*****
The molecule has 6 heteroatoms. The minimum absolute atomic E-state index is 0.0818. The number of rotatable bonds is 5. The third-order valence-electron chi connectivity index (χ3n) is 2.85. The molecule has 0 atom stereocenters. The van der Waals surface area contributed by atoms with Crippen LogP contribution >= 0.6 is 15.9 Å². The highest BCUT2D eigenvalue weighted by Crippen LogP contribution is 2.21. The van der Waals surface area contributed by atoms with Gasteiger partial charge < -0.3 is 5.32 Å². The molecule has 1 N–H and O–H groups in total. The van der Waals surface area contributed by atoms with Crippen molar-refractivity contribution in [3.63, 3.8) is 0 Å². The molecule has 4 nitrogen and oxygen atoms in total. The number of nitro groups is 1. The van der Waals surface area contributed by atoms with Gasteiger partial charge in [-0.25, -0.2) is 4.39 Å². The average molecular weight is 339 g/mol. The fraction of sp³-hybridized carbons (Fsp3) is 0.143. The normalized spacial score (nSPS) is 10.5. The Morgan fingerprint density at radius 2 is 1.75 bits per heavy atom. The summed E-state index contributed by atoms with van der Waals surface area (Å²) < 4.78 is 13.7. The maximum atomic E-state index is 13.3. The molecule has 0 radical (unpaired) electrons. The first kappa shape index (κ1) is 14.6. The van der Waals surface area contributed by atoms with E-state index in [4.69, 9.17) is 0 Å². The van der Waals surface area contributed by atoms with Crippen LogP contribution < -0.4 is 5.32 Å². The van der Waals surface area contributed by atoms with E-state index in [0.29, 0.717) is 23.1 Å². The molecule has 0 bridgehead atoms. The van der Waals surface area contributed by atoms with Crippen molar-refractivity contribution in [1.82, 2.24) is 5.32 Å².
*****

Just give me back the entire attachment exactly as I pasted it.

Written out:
The molecule has 6 heteroatoms. The minimum absolute atomic E-state index is 0.0818. The number of rotatable bonds is 5. The third-order valence-electron chi connectivity index (χ3n) is 2.85. The molecule has 0 atom stereocenters. The van der Waals surface area contributed by atoms with Crippen LogP contribution >= 0.6 is 15.9 Å². The highest BCUT2D eigenvalue weighted by Crippen LogP contribution is 2.21. The van der Waals surface area contributed by atoms with Gasteiger partial charge < -0.3 is 5.32 Å². The molecule has 1 N–H and O–H groups in total. The van der Waals surface area contributed by atoms with Crippen molar-refractivity contribution in [3.63, 3.8) is 0 Å². The molecule has 4 nitrogen and oxygen atoms in total. The number of nitro groups is 1. The van der Waals surface area contributed by atoms with Gasteiger partial charge in [-0.25, -0.2) is 4.39 Å². The average molecular weight is 339 g/mol. The fraction of sp³-hybridized carbons (Fsp3) is 0.143. The normalized spacial score (nSPS) is 10.5. The Morgan fingerprint density at radius 2 is 1.75 bits per heavy atom. The summed E-state index contributed by atoms with van der Waals surface area (Å²) < 4.78 is 13.7. The maximum atomic E-state index is 13.3. The molecule has 0 radical (unpaired) electrons. The first kappa shape index (κ1) is 14.6. The van der Waals surface area contributed by atoms with E-state index in [4.69, 9.17) is 0 Å². The van der Waals surface area contributed by atoms with Crippen LogP contribution < -0.4 is 5.32 Å². The van der Waals surface area contributed by atoms with E-state index in [0.29, 0.717) is 23.1 Å². The molecule has 0 bridgehead atoms. The van der Waals surface area contributed by atoms with Crippen molar-refractivity contribution in [1.82, 2.24) is 5.32 Å².